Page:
To make a couple additions to my earlier post, I'll give you a bit of an expectation. I've performed two Cross-Forest migrations for clients this year. One client had 1 server and about 50 users. Another client had 10 servers and 50 administrative users (In addition to 300 students, as it was an educational environment). The 1 server migration required a day of downtime and it was about a month before everyone was comfortable with the new system. There were a lot of bumps along the way and productivity was lower during the transition. This was due mostly to the fact that there was only a week or two to prepare for the change over. We didn't have enough information going in and got smacked in the head with problems when the switch was made. The other client allowed us about 2 months of preparation and planning for the migration, and it went a good deal smoother, but there were still a lot of bumps that had to be smoothed out. And we had a full week to work the transition in, and the reconfiguration of everyones devices took a full day after the transition was done. It's basically impossible to plan for every possible contingency in a Cross Forest Migration, and you *will* have some downtime and decreased productivity throughout the transition and afterward. Comparitively, I'm aware of a government contract to migrate a specific government network to Windows 2008 on a new domain. The contract is slated to take about 2 years.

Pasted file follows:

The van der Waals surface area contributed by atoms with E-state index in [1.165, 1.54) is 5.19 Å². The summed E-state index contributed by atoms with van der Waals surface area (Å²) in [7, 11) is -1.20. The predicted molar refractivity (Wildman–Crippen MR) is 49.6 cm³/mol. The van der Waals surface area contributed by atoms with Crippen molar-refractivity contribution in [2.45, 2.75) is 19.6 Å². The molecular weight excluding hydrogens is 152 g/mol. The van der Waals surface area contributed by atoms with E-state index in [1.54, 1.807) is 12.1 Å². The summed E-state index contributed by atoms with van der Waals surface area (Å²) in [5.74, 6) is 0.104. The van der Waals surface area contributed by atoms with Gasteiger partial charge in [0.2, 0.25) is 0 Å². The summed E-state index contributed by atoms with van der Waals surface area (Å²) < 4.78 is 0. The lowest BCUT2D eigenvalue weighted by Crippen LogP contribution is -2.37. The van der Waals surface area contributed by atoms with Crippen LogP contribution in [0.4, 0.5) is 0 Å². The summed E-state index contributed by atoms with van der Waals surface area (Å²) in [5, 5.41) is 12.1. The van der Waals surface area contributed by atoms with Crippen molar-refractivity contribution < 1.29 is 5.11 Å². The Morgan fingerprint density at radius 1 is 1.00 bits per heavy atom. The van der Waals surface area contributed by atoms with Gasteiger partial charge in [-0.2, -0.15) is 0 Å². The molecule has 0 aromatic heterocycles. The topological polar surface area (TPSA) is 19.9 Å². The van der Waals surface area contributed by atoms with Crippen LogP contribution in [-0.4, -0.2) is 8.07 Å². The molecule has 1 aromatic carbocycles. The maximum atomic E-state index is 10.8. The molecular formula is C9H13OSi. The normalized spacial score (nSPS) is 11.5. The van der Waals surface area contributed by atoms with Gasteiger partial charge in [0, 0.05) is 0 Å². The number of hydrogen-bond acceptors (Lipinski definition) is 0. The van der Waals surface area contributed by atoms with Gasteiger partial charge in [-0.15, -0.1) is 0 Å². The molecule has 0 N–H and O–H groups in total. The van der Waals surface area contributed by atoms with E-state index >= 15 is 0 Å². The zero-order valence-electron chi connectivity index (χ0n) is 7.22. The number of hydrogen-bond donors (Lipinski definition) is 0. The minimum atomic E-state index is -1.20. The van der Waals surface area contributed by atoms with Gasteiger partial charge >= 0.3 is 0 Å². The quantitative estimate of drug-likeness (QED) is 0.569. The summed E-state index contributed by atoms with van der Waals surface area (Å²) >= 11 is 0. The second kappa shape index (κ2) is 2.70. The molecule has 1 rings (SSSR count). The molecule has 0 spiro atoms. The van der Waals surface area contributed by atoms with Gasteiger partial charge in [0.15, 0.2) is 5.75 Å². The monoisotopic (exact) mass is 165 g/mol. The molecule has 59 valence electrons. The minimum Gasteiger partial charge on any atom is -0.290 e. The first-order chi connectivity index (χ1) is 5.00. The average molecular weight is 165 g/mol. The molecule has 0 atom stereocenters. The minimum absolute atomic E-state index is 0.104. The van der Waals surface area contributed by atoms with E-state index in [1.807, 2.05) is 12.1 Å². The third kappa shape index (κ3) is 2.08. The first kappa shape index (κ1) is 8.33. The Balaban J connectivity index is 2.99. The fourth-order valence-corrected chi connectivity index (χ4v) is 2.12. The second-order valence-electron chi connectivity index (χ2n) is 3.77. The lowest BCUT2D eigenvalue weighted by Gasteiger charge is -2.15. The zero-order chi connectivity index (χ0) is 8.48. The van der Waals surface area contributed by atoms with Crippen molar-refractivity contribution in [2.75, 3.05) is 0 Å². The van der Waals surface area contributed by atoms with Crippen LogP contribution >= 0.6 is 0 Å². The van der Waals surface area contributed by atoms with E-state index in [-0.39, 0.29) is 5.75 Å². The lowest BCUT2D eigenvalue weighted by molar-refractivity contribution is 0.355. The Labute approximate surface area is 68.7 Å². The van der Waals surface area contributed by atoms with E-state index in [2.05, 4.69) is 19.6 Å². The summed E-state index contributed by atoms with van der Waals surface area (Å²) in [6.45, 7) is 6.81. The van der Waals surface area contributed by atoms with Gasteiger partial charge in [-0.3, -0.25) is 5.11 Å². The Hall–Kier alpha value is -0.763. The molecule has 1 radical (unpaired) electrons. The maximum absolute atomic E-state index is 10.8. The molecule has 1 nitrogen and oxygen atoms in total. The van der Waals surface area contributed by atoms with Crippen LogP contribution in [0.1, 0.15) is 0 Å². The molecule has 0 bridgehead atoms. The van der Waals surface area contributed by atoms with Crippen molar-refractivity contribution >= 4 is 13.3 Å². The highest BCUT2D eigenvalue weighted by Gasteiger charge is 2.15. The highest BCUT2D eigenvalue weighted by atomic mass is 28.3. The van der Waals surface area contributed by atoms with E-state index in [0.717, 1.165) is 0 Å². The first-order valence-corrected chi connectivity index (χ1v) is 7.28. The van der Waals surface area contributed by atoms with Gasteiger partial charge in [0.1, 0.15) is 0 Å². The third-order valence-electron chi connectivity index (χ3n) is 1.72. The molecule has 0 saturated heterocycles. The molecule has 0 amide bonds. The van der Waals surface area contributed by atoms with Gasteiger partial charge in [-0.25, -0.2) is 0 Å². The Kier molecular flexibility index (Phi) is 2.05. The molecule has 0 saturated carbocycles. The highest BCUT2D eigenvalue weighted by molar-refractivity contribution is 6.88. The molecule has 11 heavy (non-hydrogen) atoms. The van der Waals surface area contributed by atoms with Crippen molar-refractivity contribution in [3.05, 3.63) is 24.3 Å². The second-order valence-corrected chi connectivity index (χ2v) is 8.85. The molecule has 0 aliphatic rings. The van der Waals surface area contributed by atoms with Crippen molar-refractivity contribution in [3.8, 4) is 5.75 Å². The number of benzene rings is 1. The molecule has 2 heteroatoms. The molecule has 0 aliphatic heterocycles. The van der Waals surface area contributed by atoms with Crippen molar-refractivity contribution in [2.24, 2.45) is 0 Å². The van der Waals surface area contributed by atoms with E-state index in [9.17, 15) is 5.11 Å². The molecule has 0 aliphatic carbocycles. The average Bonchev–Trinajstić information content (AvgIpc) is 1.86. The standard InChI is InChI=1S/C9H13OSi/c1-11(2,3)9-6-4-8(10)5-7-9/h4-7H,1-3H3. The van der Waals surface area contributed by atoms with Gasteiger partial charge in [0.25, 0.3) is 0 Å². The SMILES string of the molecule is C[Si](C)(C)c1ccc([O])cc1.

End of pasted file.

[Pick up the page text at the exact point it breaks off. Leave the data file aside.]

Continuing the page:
I personally tend to take the opinion that any healthy AD can be reorganized with enough thought and understanding. You'll need to plan a reorganization justas you would a migration. The principal difference is that a reorganization can be done with little to no user impact. If it's done with the proper amount of planning, users won't even realize anything has changed. That's not likely to happen with a migration, since users will be logging in to a new domain name (You cannot have two same netbios Domain Names on a single network, and you will need to have both domains on a single network eventually so you can migrate data and systems) and a lot of other things will change.  

Ultimately, you'll *have* to get a strong understanding of your current environment for both strategies. Any problems you can run into with a reorganization will occur in a migration ("Oh wait, this user doesn't need to be in this group, that user does"). Try to figure out what you have now so you can better determine what you actually *need*.
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GlobalStrataCommented:
I agree with 2-vnas.  Actually I would think that if you rename the domain .local, you will have to do extra configurations in the servers to handle the public domain.  For example, the email server.